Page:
Friday, August 15, 2014

Is the US Bond Market Trying to Send a Signal?

The only trend I can find right now out in the markets is a lot of uncertainty. On the one hand the stock market is near all time highs and is back up off its recent pullback some. We get some economic reports that seem to indicate the economy is doing better. But then we get other reports calling that into question. And the yields on long term bonds are are incredibly low levels. Are those bonds trying to signal anything?

Here is a CNBC article that touches on this topic. Notice how while hope abounds that the high stock market is indicating an improving economy, this article takes a different view of that. Below are some quotes and then a concluding comment.

"Producer price inflation data and industrial production are among the reports expected Friday, as traders attempt to decipher whether the bond market or the stock market is sending the right signal."

"Stocks were on track after Thursday's gains for the best weekly performance since July 3. The bond market, meanwhile, plumbed yields at the bottom of the recent range after a $16 billion 30-year bond auction drew strong demand at low yields last seen at auction more than a year ago."
"Gina Martin Adams, institutional equity strategist at Wells Fargo Securities, said the stock market's move higher has to do with the Fed. The market, in recent sessions, has spun bad economic reports in a positive way on the logic that a weaker economy could mean the Fed would be slower to remove stimulus or raise rates. Weekly jobless claims were slightly disappointing Thursday, rising back above 300,000."

"I think that the market is saying awful news is OK because it gives us our juice for longer. We kind of hoped we'd start to trade on earnings trends," Adams said. "But earnings don't matter. In earnings season, stocks fell and it was the best earnings season we've seen in years."
Trader focus has already been shifting to next week, when minutes from the Fed's last meeting are released Wednesday. But the highlight comes when Fed officials head to Jackson Hole, Wyoming, for their annual symposium at the end of the week.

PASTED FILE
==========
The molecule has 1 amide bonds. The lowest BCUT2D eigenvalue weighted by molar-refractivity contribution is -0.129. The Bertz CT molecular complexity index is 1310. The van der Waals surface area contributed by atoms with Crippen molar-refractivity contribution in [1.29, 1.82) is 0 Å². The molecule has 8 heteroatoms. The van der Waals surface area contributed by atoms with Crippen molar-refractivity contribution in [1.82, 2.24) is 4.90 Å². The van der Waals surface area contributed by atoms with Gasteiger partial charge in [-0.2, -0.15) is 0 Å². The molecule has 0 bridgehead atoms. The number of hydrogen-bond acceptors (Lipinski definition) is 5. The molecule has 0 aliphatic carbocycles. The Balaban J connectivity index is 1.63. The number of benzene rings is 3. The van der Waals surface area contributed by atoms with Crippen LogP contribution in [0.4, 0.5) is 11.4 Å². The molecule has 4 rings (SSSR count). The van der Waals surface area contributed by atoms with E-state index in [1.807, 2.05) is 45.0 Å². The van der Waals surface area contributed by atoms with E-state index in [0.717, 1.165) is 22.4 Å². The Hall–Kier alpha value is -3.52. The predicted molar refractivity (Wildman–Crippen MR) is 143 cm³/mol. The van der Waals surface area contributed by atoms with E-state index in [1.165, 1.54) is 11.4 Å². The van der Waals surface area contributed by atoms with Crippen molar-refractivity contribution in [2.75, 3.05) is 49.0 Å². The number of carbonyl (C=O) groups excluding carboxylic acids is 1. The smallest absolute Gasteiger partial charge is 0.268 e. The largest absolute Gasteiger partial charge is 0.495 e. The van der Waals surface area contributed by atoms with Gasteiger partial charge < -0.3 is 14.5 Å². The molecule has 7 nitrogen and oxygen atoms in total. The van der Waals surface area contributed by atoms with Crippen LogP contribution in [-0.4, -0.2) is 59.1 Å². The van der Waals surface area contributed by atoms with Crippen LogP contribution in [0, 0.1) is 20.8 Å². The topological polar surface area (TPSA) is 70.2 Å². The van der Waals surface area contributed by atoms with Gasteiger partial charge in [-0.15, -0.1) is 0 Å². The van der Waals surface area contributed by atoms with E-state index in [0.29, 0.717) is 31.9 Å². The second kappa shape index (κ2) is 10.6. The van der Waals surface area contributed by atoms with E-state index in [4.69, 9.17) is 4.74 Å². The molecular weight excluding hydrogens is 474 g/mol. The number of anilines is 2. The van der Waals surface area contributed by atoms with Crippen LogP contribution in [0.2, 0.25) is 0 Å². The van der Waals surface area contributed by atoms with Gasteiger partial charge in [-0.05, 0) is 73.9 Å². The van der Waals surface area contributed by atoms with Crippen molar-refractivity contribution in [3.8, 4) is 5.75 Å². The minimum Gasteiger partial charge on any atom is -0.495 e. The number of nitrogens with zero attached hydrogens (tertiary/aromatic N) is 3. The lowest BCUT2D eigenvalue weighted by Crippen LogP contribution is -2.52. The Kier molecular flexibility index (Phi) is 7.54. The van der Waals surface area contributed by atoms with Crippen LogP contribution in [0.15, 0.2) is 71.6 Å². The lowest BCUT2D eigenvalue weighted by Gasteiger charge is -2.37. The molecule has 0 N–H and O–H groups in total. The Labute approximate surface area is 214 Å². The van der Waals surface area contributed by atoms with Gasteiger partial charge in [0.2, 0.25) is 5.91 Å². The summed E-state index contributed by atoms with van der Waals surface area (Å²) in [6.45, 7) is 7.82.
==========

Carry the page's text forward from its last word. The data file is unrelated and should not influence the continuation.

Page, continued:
Ward McCarthy, chief financial economist at Jefferies, said it's unlikely there will be much to surprise markets from Jackson Hole. "Basically Jackson Hole is going to be a showdown between those who think the labor market still has wounds and those who think it's coming along," he said.
my added comment: If you read this CNBC article you come away with no idea if the economy is getting better or worse. Keep in mind Jim Rickards is saying it is getting worse and will keep on doing so into 2015. The Fed has been saying they see an improving economy ahead so they can begin to talk about when to raise interest rates. We will be following that to see who ends up being right.
But then look at the long bond markets. Money pouring in to these long term very low yields. Most interpret that as a signal the the economy is getting worse and not better. A flight to safety for some reason?
One thing I think I have learned over time. When markets are moved more by what the Fed is going to say next rather than the true fundamentals of what is happening in the economy, something is not right. That is what this CNBC article says. It's all about what the Fed is going to say or do next. Stocks go up because bad economic news means the Fed can continue their easy money policies. Does that sound like a solid improving economy?
This situation is unsustainable. At some point the economy has to prove it can stand on its own legs without being propped up by Fed easy money policies. Until we see that happen, uncertainty is likely to continue. And volatility may be very high.

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